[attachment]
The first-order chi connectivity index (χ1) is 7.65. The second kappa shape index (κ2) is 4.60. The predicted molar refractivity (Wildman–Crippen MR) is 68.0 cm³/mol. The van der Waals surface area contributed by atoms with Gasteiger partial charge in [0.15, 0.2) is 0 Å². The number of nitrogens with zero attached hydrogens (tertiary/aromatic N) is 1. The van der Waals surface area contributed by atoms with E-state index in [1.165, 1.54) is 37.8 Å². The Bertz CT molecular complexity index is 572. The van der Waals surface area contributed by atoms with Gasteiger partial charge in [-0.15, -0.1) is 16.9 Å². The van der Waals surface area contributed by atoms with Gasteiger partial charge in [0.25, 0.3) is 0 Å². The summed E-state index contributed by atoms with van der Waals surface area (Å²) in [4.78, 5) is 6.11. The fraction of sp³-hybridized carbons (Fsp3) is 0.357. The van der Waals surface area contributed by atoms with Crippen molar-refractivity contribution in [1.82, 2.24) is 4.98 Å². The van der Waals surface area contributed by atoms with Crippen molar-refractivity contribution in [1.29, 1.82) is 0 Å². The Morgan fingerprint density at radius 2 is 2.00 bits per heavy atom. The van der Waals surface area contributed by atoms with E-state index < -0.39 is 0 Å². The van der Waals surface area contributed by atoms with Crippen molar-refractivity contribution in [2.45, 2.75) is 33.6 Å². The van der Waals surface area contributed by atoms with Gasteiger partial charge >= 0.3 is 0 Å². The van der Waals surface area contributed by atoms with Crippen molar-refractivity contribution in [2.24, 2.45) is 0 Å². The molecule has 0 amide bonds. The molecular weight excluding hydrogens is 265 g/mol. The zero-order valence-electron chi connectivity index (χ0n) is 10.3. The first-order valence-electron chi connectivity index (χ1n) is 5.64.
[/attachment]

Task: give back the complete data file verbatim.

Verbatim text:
The first-order chi connectivity index (χ1) is 7.65. The second kappa shape index (κ2) is 4.60. The predicted molar refractivity (Wildman–Crippen MR) is 68.0 cm³/mol. The van der Waals surface area contributed by atoms with Gasteiger partial charge in [0.15, 0.2) is 0 Å². The number of nitrogens with zero attached hydrogens (tertiary/aromatic N) is 1. The van der Waals surface area contributed by atoms with E-state index in [1.165, 1.54) is 37.8 Å². The Bertz CT molecular complexity index is 572. The van der Waals surface area contributed by atoms with Gasteiger partial charge in [-0.15, -0.1) is 16.9 Å². The van der Waals surface area contributed by atoms with Gasteiger partial charge in [0.25, 0.3) is 0 Å². The summed E-state index contributed by atoms with van der Waals surface area (Å²) in [4.78, 5) is 6.11. The fraction of sp³-hybridized carbons (Fsp3) is 0.357. The van der Waals surface area contributed by atoms with Crippen molar-refractivity contribution in [1.82, 2.24) is 4.98 Å². The van der Waals surface area contributed by atoms with Crippen molar-refractivity contribution in [1.29, 1.82) is 0 Å². The Morgan fingerprint density at radius 2 is 2.00 bits per heavy atom. The van der Waals surface area contributed by atoms with E-state index < -0.39 is 0 Å². The van der Waals surface area contributed by atoms with Crippen molar-refractivity contribution in [2.45, 2.75) is 33.6 Å². The van der Waals surface area contributed by atoms with Gasteiger partial charge >= 0.3 is 0 Å². The van der Waals surface area contributed by atoms with Crippen molar-refractivity contribution in [2.24, 2.45) is 0 Å². The molecule has 0 amide bonds. The molecular weight excluding hydrogens is 265 g/mol. The zero-order valence-electron chi connectivity index (χ0n) is 10.3. The first-order valence-electron chi connectivity index (χ1n) is 5.64.